Show desperation to continue – If you’re swimming with a pull buoy, paddles, goggles, kickboard… any piece of equipment… and it falls off, drops off, or leaks… don’t just stop. Treat EVERY length of a set as if you were in a race. Imagine that you’re in your championship final at the end of the season. You dive in, and your goggles start to leak. Do you stop? Do you swim back to the wall? Absolutely NOT! You panic, you do whatever you can to rip them off and keep going. Sometimes you just let them leak, but you don’t stop. How come in practice if there is any slight problem with equipment, swimmers use that as an excuse to stop and fix it. Fix it at the end of the set, or between intervals. Show that you’re going to do anything you can to get through the set, and if there’s an equipment failure, you have to remember… YOU are the most important equipment, so focus on that.

Be honest with yourself – You know what you’re capable of. You know if you’re making mistakes, or if you’re trying to get away with something. You know if you’ve pulled on the lane line, if you’ve taken a breath inside the flags on the finish, or maybe even NOT finished. If you become even a little bit aware of what you’re doing, then you have to be honest with yourself about how you’re training. You have to understand that YOU are responsible for your success. While your coach makes suggestions, encourages, gives sets they think will help make you better… if you don’t apply proper practice techniques, it will be your fault if you don’t swim fast.

Remember who the most important person on the team is – While there will only be ONE “best” swimmer on the team, the person that ranks the highest nationally, or internationally… to you, there is only ONE most important swimmer in the pool. It’s YOU! Take your space in the lane, and make it your own. Understand what interval YOU’RE supposed to leave on, don’t just follow. Finish AT the wall even if there are already 6 people sitting there. Make the pool your own, the practice your own, the team your own, but don’t forget… you’ll be better if you encourage the people around you to be better. Don’t be a greedy, stingy, self-centered team of one. Know that no matter how fast, how big, how old, EVERY swimmer in the pool deserves his or her space in that pool, and no one is more important than the other… so make room and respect all.

How To Improve Your Underwater Dolphin Kick
If you’ve watched Olympic backstrokers compete, you were probably blown away by their extremely powerful underwater dolphin kicks. The flexibility in their hips and knees looks almost inhuman. Trying to mimic these kicks can often feel impossible.
If you’re having trouble mastering underwaters, don’t feel too discouraged! One of the many reasons why they’re referred to as “The Fifth Stroke” is because they’re so difficult. They’re also important: Improving dolphin kicks can drastically improve your overall time in meets, and efficiency in practice. If you want to make your underwaters more powerful, check out the following tips.
Faces of Swimming …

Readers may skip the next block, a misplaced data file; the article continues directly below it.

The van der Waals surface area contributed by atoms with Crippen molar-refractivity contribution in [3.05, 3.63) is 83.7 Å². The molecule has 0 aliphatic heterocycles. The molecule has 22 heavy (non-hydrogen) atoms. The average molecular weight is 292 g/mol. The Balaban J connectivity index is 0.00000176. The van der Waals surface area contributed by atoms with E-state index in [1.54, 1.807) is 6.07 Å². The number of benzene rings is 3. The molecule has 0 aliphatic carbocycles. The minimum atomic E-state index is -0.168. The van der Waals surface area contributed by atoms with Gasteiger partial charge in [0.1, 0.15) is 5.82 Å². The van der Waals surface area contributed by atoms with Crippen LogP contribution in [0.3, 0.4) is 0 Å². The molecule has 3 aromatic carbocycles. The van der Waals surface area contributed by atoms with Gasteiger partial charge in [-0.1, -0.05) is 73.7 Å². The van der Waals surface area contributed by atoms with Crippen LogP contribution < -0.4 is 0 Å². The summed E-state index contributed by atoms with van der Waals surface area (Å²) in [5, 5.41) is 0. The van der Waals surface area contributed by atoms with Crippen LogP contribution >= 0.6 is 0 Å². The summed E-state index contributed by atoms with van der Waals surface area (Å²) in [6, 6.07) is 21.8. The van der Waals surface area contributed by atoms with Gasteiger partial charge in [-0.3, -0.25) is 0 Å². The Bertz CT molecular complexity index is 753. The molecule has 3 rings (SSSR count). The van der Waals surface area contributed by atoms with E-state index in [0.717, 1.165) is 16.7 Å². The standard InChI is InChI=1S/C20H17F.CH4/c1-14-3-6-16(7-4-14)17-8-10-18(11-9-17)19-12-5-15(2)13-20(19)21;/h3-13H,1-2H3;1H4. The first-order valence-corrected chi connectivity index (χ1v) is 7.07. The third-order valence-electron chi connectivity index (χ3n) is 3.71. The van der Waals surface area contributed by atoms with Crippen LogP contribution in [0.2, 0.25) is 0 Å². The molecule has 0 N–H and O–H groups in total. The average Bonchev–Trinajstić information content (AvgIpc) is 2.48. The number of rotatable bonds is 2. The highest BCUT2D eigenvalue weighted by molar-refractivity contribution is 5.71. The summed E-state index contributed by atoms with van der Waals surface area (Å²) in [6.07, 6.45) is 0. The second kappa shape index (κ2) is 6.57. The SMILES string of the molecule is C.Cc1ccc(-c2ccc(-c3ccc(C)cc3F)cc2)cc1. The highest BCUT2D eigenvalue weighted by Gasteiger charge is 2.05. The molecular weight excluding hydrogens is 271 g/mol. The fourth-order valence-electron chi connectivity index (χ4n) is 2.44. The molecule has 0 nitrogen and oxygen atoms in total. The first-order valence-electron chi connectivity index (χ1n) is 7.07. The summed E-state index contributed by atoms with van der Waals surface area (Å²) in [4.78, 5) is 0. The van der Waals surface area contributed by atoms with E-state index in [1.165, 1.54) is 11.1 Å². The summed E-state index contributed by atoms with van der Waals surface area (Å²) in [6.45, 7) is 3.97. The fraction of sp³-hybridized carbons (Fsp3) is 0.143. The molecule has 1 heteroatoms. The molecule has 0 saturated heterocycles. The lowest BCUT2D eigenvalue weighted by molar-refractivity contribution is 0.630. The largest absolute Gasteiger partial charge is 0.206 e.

Ryan Lochte
Height: 6 feet, 2 inches
Weight: 190 pounds
Date of Birth: August 3, 1984
Strokes: Backstroke, Individual Medley, Freestyle

Getting to know Ryan Lochte: Lochte won gold at the Beijing Olympics in the 200-meter backstroke. Contributing to his success were his dominant underwaters. He’s so fascinating that crowds have gathered to watch him demonstrate underwaters. For fun, Lochte swam 50 meters underwater for time: He swam it in 20.8 seconds. Many college swimmers don’t swim regular freestyle that fast in yards!

Use Your Body
When you think of kicking, you might assume that you use solely your legs. On the contrary, you should engage your whole body as you kick.
Why Use Dolphin Kicks

One of the fastest parts of a race is right after a turn when you push off the wall. After you push off the wall, you usually kick to maintain speed. To speed up your underwaters, try out dolphin kicks instead of flutter kicks. Dolphin kicks are generally far more powerful in a race.
Flutter kicks, although quick, do not increase speed off the wall as much as dolphin kicks. Dolphin kicks are a lot more powerful, and incorporate more of your body than just the legs.
Keep Your Core Tight

While practicing dolphin kicks, always keep your core tight. This will hold your shoulders still while you propel yourself with the bottom half of your body. Keep your arms completely still. As you push off the wall, tighten your stomach, straighten your back, and concentrate on having a relatively low Amplitude kick.

If you have a large amplitude kick, then you’re increasing the distance of your swim. Think about it: Swimming in a wavy line is a much longer distance than swimming a straight line. Tightening your core will move your body directly forward, rather than up and down.
Practice on Your Back

Dolphin kicks are easier on your back. If you’re having trouble learning proper technique with your dolphin kicks, flip over and practice on your back. You can keep your core tighter while maintaining movement in your body.

Feel a Ripple
Sometimes people kick very rigidly on their dolphin kicks. Instead of having a jerky movement with a pause at the end of the downward kick, try to keep your feet moving. As soon as your feet finish the downward movement, start to move them upward. The kicks should be fluid. You should feel a flow from your hips to your toes.